Having been able to study in Jeddah throughout my highschool days and coming back to the Philippines to pursue college, I have come up with a short list of things people say to us who they call Jeddah Kids.
1. “Eh di nakapang Muslim ka din?”
Oh, because I’m wearing my typical everyday clothes, it’s now called “pang Christian.” No.
First of all, you don’t call it “pang Muslim.” I agree that they do wear it religiously, but apparently, the clothes have names. They are called Abaya, and the headdress is called Hijab (although people in my area in Jeddah called it a Tarha).
And to answer the question, we do wear Abaya, and wear Hijab when reprimanded by a religious police. Most of the time, they don’t really care.
2. “Eh ‘di may nakikita kang camel sa kalsada!”
For the nth time, I lived in Jeddah, and it’s a city. Camels don’t belong in cities; they belong in the deserts (and probably zoos). In my 3 and a half years of life there, I swear to all Gods in all mythologies in the world that I have only seen camels twice.
3. “Mainit ‘dun , ‘di ba?”
This is stating the obvious. Of course, it is widely accepted that Middle Eastern countries are the hottest of countries (not to mention hot-headed Arabs blabbering at you all day), and it is given that when a country has deserts, it is apparently a summer-all-year kind of country.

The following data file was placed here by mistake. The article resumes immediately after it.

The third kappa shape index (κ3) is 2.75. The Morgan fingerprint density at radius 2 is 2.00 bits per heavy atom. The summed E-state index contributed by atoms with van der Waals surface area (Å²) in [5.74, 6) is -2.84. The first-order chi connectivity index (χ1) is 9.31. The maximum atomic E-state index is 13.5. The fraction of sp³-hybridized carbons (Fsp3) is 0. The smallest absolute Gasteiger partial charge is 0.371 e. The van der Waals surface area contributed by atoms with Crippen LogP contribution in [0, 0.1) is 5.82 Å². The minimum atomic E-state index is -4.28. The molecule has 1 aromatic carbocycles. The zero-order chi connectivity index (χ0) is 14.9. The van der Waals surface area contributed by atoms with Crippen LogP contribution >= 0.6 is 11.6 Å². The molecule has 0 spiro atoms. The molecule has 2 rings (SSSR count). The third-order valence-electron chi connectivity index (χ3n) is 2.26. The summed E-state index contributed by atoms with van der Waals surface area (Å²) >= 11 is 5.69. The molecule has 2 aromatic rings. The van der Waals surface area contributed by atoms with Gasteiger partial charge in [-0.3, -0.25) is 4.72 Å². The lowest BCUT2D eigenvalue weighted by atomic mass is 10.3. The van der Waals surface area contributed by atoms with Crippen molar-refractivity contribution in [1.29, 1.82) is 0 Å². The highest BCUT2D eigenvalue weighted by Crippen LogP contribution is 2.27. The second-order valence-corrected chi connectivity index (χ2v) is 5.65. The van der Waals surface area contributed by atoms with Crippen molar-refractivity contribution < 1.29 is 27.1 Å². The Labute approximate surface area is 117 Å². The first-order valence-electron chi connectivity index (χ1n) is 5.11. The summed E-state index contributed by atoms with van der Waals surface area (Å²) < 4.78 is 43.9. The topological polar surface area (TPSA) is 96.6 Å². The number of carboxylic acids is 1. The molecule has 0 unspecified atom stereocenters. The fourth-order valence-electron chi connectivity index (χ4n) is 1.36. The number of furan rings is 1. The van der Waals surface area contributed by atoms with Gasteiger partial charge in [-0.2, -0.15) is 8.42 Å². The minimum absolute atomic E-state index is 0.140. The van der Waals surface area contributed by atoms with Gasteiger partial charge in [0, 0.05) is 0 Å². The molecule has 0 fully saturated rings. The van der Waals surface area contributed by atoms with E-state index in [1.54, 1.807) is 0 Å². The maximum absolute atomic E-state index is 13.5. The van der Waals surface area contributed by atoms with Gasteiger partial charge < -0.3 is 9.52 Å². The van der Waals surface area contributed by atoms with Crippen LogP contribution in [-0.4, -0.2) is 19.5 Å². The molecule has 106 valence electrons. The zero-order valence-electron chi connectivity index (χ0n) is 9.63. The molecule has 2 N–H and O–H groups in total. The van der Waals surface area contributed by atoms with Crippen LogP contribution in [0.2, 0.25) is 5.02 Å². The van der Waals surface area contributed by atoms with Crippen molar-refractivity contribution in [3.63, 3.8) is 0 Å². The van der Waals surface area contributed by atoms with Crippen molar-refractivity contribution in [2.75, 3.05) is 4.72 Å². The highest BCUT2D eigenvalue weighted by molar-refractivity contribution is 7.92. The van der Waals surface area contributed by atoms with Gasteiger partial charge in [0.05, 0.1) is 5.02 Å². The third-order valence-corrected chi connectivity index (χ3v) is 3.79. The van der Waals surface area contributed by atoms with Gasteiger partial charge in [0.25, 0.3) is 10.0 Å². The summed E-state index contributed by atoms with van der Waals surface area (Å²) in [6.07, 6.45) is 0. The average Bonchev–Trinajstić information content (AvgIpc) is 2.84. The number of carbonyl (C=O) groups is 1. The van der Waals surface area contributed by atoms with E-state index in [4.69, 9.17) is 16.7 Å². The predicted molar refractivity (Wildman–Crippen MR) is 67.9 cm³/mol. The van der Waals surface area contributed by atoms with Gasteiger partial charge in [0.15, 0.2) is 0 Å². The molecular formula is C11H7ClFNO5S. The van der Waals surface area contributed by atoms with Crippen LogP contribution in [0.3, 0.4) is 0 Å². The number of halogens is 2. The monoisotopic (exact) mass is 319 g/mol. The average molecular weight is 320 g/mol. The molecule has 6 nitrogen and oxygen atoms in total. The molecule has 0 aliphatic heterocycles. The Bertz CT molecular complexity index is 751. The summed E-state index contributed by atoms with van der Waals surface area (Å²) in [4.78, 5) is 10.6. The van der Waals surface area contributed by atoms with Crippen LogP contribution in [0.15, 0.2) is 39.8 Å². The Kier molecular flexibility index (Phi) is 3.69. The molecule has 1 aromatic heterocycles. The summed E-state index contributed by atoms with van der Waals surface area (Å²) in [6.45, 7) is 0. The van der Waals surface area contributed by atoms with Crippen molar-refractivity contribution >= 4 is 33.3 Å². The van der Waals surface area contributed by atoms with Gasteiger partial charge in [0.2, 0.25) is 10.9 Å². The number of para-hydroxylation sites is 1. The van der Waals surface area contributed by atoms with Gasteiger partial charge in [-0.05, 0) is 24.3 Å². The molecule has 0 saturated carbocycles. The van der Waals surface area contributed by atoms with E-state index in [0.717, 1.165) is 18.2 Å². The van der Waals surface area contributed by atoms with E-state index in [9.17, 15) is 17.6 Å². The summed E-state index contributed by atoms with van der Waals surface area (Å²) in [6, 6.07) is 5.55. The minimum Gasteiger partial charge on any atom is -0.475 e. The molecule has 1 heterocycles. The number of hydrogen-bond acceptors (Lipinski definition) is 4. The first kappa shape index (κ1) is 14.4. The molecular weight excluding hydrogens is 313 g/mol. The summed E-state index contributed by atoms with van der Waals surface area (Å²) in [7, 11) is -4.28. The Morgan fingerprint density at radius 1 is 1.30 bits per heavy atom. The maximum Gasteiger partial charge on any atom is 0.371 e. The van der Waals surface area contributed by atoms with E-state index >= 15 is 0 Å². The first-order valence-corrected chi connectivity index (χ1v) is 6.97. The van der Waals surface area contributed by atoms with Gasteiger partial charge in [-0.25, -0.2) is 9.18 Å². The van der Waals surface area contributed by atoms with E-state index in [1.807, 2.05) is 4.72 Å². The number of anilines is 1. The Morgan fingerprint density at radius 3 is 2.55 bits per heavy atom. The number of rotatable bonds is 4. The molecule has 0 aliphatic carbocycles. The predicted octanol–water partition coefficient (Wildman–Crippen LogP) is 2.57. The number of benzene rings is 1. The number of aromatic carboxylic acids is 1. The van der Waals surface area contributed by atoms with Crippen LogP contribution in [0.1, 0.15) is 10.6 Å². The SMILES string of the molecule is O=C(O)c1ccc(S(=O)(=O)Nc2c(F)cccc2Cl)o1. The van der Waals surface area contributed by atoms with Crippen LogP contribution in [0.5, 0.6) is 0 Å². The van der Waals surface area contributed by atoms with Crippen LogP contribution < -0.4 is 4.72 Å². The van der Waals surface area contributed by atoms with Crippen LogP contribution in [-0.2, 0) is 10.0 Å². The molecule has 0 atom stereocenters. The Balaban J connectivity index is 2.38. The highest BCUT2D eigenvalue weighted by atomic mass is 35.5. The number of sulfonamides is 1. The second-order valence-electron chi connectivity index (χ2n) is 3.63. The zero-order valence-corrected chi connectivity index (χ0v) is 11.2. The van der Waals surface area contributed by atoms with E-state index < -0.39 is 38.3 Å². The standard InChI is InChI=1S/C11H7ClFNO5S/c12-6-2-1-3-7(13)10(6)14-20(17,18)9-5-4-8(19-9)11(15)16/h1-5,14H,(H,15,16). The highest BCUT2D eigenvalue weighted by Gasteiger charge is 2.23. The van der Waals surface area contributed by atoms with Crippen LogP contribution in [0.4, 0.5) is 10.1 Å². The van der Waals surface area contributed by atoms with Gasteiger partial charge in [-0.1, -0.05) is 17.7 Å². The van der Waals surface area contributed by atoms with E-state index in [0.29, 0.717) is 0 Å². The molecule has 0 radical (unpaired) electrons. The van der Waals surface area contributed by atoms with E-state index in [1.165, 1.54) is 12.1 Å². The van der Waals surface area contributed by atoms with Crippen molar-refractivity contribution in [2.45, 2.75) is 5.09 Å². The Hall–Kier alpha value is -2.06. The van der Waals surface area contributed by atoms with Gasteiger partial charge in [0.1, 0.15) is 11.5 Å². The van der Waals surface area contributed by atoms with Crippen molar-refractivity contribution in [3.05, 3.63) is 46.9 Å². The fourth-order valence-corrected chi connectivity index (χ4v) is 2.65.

However, contrary to popular belief, Jeddah does have a winter season. I can compare the city to a PMS-ing girlfriend who could not decide where and what to eat and then blames the boyfriend why she’s hungry. One day the weather is flaming hot, and the next thing you know, you’re shivering under the blankets with horrible chapped lips.
4. “Arabo ka pala, eh.”
I do not have any idea how to explain this part. I may have Arab tastes in food and lifestyle (oh yes we do), but that doesn’t make me any more Arab, and any less Filipino.
Take note that the city has loads of Filipino, Chinese, Vietnamese, and other asian restaurants. It has compounds exclusively for American citizens, and for British ones. It has schools, and international ones, that accept mixtures of different decent and ethnicity. So don’t tell me that I am Arab for living in an Arab world (but I sometimes wished I was for some reasons.)
5. “Magsalita ka ngang Arabic.”
Gee, thanks for making me feel humiliated about my Islamic Studies and Arabic Language grades in Highschool. Thanks for the throwback.
My Arabic lexicon only contains words and phrases that can be used everyday, and they’re not even the best ones. I speak like a 1-year old Arab to be honest, or may be even younger. I am always messed up in Arabic language classes (I remember scoring a 9 over a 50-item periodical exam), and I hate being forced to read and write in Arabic.
To impress people with my Arabic language skills, I count from one to five in Arabic. That’s the only thing I learned in all my Arabic language classes. But people fall for it. All the time.